The Obama administration, in a far-reaching effort to improve the lot of workers that has ignited criticism from business groups, announced on Tuesday that it was making millions more employees eligible for overtime pay.
This is terrible news for summer camps.
fair pay for the young adults working means the camp hires less. the ratio of counselors to campers grow. the counselors are exhausted. the children are unhappy. the safety meetings and buddy checks lapse. more accidents occur. the camp relies on more seasoned veterans to be counselors. the ones who return enjoy the power trip and not loving the children. the camp calls for volunteers, who sometimes come and sometimes don't, making it harder on rely on them and thus causing more problems. the problem mom comes every day and demands to teach every clinic her son is in and the child is miserable. the counselors-in-training are made more busy and less time for personal growth. sounds like government interfering with our life.
as a personal example from my life, i was a counselor at a small christian camp in the midwest in 1988 and they split the "offering" among all the workers that the parents gave at the saturday morning goodbye celebration. once i got paid $2.40 that week. there is no typo there. i was happy and i learned a great deal as a person who worked 70 hours a week for 5 weeks.
“It's WW2 and there are wage controls in place. Instead of health care, companies decide to offer employees shoes. Having absorbed those costs, they later lobby for every company to be required to offer shoes. That calls forth regulation and monopolization of the shoe industry. Shoes are heavily subsidized. Every shoe must be approved. Producers must be domestic. They must adhere to a certain quality. They can't discriminate based on foot size or individual need. Prices rise, and some people lack shoes, so the Affordable Shoe Act forces everyone to buy into an official shoe plan or pay a fee. Here we have a perfect plan for making shoes egregiously expensive. The entire country would be consumed with the fear of being shoeless if they lose their job. The left wing calls for a single shoe provider to offer universal shoes and the right wing meekly suggests that shoe makers be permitted to sell across state lines. Meanwhile, libertarians suggest that we just forget the whole thing and let the market make and deliver shoes of every quality to anyone from anyone. Everyone screams that this is an insane and dangerous idea.” ― Jeffrey Tucker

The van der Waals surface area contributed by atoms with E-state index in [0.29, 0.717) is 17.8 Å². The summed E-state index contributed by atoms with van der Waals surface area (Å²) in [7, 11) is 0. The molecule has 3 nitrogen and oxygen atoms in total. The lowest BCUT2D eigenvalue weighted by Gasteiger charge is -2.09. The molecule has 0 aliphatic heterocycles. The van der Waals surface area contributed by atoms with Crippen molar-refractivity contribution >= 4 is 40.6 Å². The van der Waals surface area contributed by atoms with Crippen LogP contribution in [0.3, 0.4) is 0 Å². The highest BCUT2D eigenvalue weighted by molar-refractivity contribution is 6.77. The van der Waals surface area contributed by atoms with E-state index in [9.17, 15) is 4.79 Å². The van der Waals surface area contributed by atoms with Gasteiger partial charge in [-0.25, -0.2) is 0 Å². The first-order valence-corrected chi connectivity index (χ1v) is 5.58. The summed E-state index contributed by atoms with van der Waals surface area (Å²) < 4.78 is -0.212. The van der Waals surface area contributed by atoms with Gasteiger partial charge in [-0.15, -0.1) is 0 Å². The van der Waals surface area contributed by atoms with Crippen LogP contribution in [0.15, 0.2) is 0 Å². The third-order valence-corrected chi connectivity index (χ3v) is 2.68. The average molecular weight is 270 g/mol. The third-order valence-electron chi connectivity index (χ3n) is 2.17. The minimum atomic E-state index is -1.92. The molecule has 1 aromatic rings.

Under the new regulation to be issued by the Labor Department on Wednesday, most salaried workers earning up to $47,476 a year must receive time-and-a-half overtime pay when they work more than 40 hours during a week. The previous cutoff for overtime pay, set in 2004, was $23,660.
“This is a big deal to be able to help that many working people without Congress having to pass a new law,” said Ross Eisenbrey of the Economic Policy Institute, an early voice in urging the administration to take up the issue. “It’s really restoring rights that people had for decades and lost.”
The change is expected to play out in a variety of ways. Once the rule goes into effect on Dec. 1, many workers will receive more pay when they work overtime, but others may end up working fewer hours if employers move to limit their time at work. In other cases, employers may decide to increase the salaries of some workers to push them over the cutoff so that the employers will not have to pay overtime or hire additional workers after limiting hours for existing employees.
Vice President Joseph R. Biden Jr., who will travel to Columbus, Ohio, on Wednesday to promote the new rules, said they touched on a core issue for Mr. Obama — ensuring that middle-class workers are treated fairly.
“The middle class is getting clobbered,” Mr. Biden told reporters. “If you work overtime, you should actually get paid for working overtime.”
“For the past 40 years, overtime protections have been increasingly weakened,” Mr. Biden added, noting that more than 60 percent of salaried workers qualified for overtime in 1975 based on their salaries, but only 7 percent do today.
Opponents argued that the measure could cost billions of dollars and would undermine the morale of salaried employees by requiring them to account for every hour of their workdays.
“This is an extreme revision in the white-collar threshold,” said David French of the National Retail Federation. “By executive fiat, the Department of Labor is effectively demoting millions of workers.”
Republican lawmakers, who are close to many of the industries that oppose the new rule, have vowed to block it during a mandated congressional review period.
With Donald J. Trump as their presumptive presidential nominee, however, the issue is fraught with risk for Republicans. Any attempt to repeal the regulation could exacerbate an already palpable split between Mr. Trump’s blue-collar supporters and the party’s establishment donors and politicians.
Paul Porter, a truck driver from Ava, Mo., who is a member of the Teamsters union and a supporter of Mr. Trump, said he already received time and a half after eight hours of work, but strongly favored the new overtime regulation. “I have friends who are managers who get taken advantage of terribly,” he said.